The Winnebago Indians called him 0Ke-wah-gah-kah (“Man Who Takes the Pictures”) and he certainly did that, over a career that spanned more than four decades. His name was Henry Hamilton Bennett, and the landscape he spent most of his life recording was that of the Wisconsin Dells, a region of ancient sandstone through which the Wisconsin River had carved a witchery of caves and palisades and curious rock formations.
But the river had other uses. Like the state’s other major streams—the Chippewa, the Black, and the St. Croix— each spring between the 1830’s and the 1880’s the Wisconsin became a river of wood, as great lumber rafts of roughcut Wisconsin pine were pieced together from the winter “harvest” and floated to markets as far south as St. Louis. This was no puny trade: by the end of the nineteenth century, one estimate has it, the four Wisconsin rivers had floated nearly 46 billion board-feet of logs and lumber.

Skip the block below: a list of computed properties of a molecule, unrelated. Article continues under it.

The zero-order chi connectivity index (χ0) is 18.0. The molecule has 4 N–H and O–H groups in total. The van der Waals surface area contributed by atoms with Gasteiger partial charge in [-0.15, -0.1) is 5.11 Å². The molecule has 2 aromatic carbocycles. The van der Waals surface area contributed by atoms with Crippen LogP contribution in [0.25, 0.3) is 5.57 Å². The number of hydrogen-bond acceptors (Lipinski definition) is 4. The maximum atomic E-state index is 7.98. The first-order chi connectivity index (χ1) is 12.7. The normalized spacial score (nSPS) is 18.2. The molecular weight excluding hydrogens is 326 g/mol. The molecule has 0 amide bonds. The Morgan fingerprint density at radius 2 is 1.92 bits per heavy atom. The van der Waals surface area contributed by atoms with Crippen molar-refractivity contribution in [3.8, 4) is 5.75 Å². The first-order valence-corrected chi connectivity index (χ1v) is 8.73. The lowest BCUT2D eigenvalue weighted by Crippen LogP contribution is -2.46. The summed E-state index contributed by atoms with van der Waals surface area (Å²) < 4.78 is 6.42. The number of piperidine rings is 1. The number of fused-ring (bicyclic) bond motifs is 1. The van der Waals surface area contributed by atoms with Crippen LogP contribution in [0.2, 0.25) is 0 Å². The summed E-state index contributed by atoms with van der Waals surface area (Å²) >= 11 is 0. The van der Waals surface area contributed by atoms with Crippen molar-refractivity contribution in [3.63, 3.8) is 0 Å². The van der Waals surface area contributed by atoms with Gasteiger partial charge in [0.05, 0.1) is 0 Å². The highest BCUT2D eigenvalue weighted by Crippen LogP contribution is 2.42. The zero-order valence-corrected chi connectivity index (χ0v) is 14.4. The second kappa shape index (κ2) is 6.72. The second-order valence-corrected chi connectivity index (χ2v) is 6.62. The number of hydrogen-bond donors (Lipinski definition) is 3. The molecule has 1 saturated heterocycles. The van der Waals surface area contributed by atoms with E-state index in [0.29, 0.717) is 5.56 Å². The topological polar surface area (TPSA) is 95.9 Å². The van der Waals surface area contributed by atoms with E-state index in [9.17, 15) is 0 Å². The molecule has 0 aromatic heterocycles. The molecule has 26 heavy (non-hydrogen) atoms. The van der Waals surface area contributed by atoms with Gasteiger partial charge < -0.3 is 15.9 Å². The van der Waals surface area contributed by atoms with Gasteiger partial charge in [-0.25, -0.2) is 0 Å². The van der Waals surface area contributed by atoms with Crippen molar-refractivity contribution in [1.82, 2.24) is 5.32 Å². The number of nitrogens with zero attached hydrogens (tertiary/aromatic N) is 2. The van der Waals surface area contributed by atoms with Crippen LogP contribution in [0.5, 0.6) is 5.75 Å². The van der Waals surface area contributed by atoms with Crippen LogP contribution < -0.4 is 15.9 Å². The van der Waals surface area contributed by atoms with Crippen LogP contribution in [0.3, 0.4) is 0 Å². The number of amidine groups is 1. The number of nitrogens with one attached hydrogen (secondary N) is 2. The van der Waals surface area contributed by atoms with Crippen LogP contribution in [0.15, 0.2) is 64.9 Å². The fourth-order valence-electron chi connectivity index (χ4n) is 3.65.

It was in 1886—not long before the state’s expanding railroads would eliminate the river trade in lumber—that Bennett contracted with a local mill to document a typical Wisconsin lumberraft trip, and the forty views of “The Raftman’s Life on the Wisconsin” that he produced remain the most complete record we have of an odd, tough vocation long since vanished. On the following pages, we present a selection from this remarkable series.